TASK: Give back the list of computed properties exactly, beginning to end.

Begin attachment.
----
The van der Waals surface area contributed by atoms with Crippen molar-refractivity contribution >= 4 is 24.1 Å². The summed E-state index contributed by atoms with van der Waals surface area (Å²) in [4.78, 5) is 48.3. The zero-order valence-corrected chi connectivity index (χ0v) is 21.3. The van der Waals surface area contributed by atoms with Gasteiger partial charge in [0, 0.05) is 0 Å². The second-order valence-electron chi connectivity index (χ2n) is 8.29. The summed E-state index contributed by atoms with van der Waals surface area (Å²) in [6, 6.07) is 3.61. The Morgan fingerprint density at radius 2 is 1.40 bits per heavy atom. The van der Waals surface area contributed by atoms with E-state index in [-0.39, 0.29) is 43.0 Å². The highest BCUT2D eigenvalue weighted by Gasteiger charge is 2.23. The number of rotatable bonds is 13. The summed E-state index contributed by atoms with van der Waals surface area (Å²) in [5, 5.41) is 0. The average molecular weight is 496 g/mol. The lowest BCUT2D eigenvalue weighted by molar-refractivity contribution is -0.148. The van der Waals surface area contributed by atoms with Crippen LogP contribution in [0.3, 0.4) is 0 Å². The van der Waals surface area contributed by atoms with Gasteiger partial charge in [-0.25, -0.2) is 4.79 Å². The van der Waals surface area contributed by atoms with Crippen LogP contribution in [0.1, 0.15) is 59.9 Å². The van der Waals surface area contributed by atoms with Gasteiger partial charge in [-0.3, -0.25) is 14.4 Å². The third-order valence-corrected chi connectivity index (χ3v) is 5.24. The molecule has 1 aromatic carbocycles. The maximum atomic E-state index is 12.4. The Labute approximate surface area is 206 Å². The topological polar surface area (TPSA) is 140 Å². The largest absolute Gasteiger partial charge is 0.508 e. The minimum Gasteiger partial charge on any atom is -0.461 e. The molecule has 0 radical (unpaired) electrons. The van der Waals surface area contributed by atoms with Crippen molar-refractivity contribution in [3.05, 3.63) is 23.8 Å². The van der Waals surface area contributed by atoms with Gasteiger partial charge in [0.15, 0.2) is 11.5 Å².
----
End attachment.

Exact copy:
The van der Waals surface area contributed by atoms with Crippen molar-refractivity contribution >= 4 is 24.1 Å². The summed E-state index contributed by atoms with van der Waals surface area (Å²) in [4.78, 5) is 48.3. The zero-order valence-corrected chi connectivity index (χ0v) is 21.3. The van der Waals surface area contributed by atoms with Gasteiger partial charge in [0, 0.05) is 0 Å². The second-order valence-electron chi connectivity index (χ2n) is 8.29. The summed E-state index contributed by atoms with van der Waals surface area (Å²) in [6, 6.07) is 3.61. The Morgan fingerprint density at radius 2 is 1.40 bits per heavy atom. The van der Waals surface area contributed by atoms with E-state index in [-0.39, 0.29) is 43.0 Å². The highest BCUT2D eigenvalue weighted by Gasteiger charge is 2.23. The number of rotatable bonds is 13. The summed E-state index contributed by atoms with van der Waals surface area (Å²) in [5, 5.41) is 0. The average molecular weight is 496 g/mol. The lowest BCUT2D eigenvalue weighted by molar-refractivity contribution is -0.148. The van der Waals surface area contributed by atoms with Crippen LogP contribution in [0.3, 0.4) is 0 Å². The van der Waals surface area contributed by atoms with Gasteiger partial charge in [-0.25, -0.2) is 4.79 Å². The van der Waals surface area contributed by atoms with Crippen LogP contribution in [0.1, 0.15) is 59.9 Å². The van der Waals surface area contributed by atoms with Gasteiger partial charge in [-0.3, -0.25) is 14.4 Å². The third-order valence-corrected chi connectivity index (χ3v) is 5.24. The molecule has 1 aromatic carbocycles. The maximum atomic E-state index is 12.4. The Labute approximate surface area is 206 Å². The topological polar surface area (TPSA) is 140 Å². The largest absolute Gasteiger partial charge is 0.508 e. The minimum Gasteiger partial charge on any atom is -0.461 e. The molecule has 0 radical (unpaired) electrons. The van der Waals surface area contributed by atoms with Crippen molar-refractivity contribution in [3.05, 3.63) is 23.8 Å². The van der Waals surface area contributed by atoms with Gasteiger partial charge in [0.15, 0.2) is 11.5 Å².